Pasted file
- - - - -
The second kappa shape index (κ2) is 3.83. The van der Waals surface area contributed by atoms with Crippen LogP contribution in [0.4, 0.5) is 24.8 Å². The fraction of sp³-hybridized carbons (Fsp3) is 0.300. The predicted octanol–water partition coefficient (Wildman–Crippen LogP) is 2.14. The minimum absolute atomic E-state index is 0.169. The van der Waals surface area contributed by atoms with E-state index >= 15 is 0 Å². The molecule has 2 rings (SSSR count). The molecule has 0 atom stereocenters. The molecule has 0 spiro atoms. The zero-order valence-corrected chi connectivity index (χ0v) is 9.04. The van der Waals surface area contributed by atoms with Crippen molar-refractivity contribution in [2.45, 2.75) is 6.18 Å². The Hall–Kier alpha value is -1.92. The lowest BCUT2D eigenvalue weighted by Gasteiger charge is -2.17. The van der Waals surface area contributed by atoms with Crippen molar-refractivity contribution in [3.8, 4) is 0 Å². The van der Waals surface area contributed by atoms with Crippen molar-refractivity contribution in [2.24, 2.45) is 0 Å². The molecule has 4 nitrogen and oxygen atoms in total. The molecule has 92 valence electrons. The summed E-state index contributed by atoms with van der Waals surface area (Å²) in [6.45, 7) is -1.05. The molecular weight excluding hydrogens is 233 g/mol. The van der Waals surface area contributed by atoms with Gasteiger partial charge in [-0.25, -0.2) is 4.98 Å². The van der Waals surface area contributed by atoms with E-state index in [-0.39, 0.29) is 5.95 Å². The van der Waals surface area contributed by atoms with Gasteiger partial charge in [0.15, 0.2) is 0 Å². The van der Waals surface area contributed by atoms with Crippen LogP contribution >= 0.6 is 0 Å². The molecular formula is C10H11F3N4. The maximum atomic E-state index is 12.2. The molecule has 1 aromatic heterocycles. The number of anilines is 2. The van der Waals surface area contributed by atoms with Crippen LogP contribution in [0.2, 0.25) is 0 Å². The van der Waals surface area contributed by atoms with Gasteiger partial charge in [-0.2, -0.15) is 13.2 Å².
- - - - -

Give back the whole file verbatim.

The second kappa shape index (κ2) is 3.83. The van der Waals surface area contributed by atoms with Crippen LogP contribution in [0.4, 0.5) is 24.8 Å². The fraction of sp³-hybridized carbons (Fsp3) is 0.300. The predicted octanol–water partition coefficient (Wildman–Crippen LogP) is 2.14. The minimum absolute atomic E-state index is 0.169. The van der Waals surface area contributed by atoms with E-state index >= 15 is 0 Å². The molecule has 2 rings (SSSR count). The molecule has 0 atom stereocenters. The molecule has 0 spiro atoms. The zero-order valence-corrected chi connectivity index (χ0v) is 9.04. The van der Waals surface area contributed by atoms with Crippen molar-refractivity contribution in [2.45, 2.75) is 6.18 Å². The Hall–Kier alpha value is -1.92. The lowest BCUT2D eigenvalue weighted by Gasteiger charge is -2.17. The van der Waals surface area contributed by atoms with Crippen molar-refractivity contribution in [3.8, 4) is 0 Å². The van der Waals surface area contributed by atoms with Crippen molar-refractivity contribution in [2.24, 2.45) is 0 Å². The molecule has 4 nitrogen and oxygen atoms in total. The molecule has 92 valence electrons. The summed E-state index contributed by atoms with van der Waals surface area (Å²) in [6.45, 7) is -1.05. The molecular weight excluding hydrogens is 233 g/mol. The van der Waals surface area contributed by atoms with Gasteiger partial charge in [-0.25, -0.2) is 4.98 Å². The van der Waals surface area contributed by atoms with E-state index in [-0.39, 0.29) is 5.95 Å². The van der Waals surface area contributed by atoms with Gasteiger partial charge in [0.15, 0.2) is 0 Å². The van der Waals surface area contributed by atoms with Crippen LogP contribution >= 0.6 is 0 Å². The molecular formula is C10H11F3N4. The maximum atomic E-state index is 12.2. The molecule has 1 aromatic heterocycles. The number of anilines is 2. The van der Waals surface area contributed by atoms with Crippen LogP contribution in [0.2, 0.25) is 0 Å². The van der Waals surface area contributed by atoms with Gasteiger partial charge in [-0.2, -0.15) is 13.2 Å².